Plastics for surgical robotics and their accessories need certain properties for sterilization, heat resistance, performance and even aesthetics.
By Josh Blackmore, M. Holland
Surgical robotics systems improve patient outcomes and increase consistency of care, but building them isn’t always straightforward. Surgical robotics machines are a sizable investment and require the use of high-quality materials that perform the needed task, endure heavy usage and withstand stringent disinfection methods.
The FDA approves robotics systems to perform specific surgical procedures. Similar organizations throughout the world ensure standards for patient care. That means materials must meet different requirements set by regulatory bodies and individual medical care facilities while maintaining usability for surgeons of varying heights, sizes and skill levels. Each part of each machine is evaluated first for safety and efficacy with considerations for sterilization method, heat resistance and sustainability.
A sterile surgical environment is required to minimize infection and help ensure positive patient outcomes. Medical care facilities must constantly disinfect their tools and machinery to ensure patient safety. However, the harsh chemicals and methods used can damage equipment over time. The method of sterilization used will often determine which material is appropriate for each part of the machine.
Hard-surface disinfectants can range from alcohol to glutaraldehyde. Each hospital and region sets specific protocols, so materials must be able to resist a wide range of chemical sterilization agents. Materials that hold up to hard surface sanitization, like polycarbonate blended with polybutylene terephthalate, resist the effects of repeated chemical sterilization.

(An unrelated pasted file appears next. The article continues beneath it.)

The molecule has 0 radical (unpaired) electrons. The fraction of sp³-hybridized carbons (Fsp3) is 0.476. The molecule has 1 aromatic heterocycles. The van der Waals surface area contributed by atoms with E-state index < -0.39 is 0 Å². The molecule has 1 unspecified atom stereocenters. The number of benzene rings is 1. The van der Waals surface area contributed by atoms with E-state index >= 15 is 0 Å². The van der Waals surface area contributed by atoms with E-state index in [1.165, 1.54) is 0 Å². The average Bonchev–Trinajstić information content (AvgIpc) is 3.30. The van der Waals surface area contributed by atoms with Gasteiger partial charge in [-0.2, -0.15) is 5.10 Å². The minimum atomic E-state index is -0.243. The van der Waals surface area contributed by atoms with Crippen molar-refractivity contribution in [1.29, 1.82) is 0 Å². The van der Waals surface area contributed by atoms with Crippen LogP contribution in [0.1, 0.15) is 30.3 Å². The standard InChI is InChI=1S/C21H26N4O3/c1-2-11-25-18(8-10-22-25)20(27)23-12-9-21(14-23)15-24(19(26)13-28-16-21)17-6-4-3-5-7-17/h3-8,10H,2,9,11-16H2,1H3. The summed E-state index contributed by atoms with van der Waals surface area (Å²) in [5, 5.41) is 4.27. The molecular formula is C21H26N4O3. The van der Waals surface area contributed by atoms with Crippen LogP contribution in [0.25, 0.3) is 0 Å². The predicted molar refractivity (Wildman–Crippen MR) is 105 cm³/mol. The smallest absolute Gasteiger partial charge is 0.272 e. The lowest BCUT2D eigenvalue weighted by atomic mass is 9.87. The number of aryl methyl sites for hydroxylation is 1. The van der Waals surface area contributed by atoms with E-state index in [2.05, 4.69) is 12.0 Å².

Gamma radiation is often used to disinfect single-use accessories for robotic surgery. When using radiation to sterilize, considerations must be made to maintain the accessory’s strength, color and performance. The material acetal, for example, likely will become brittle and can disintegrate when exposed to gamma radiation. Polycarbonate can turn yellow unless stabilized or colored, but won’t lose other important physical properties. Other materials might demonstrate no effect at all.
Improving safety while beating the heat
While disinfection is one critical consideration when selecting materials, some parts must meet multiple requirements. For example, housing for robots should be able to resist hard-surface sterilization and be flame retardant as electricity passes through the material during use.
And heat resistance is necessary for many reusable parts of surgical robotics machines to enable autoclave sterilization. Most resins can withstand one cycle of autoclave, but reusable parts must maintain performance through thousands of cycles. Polyphenylsulfone is one of the most heat-stable resins that can withstand repeated autoclave cycles. Polyphenylsulfone’s V=0 flame retardant capabilities ensure machines using electricity are safe to operate. Parts made from it will not ignite or melt, which is critical in an oxygen-rich environment like the surgical theatre.
Detachable parts such as foot pedals and hand controls made from heat-resistant materials can be removed, sterilized via autoclave, cleaned and reattached for subsequent surgeries. Electrocautery tools used by the robot must likewise be made of heat-resistant plastics to ensure the device can perform its intended function without igniting or melting.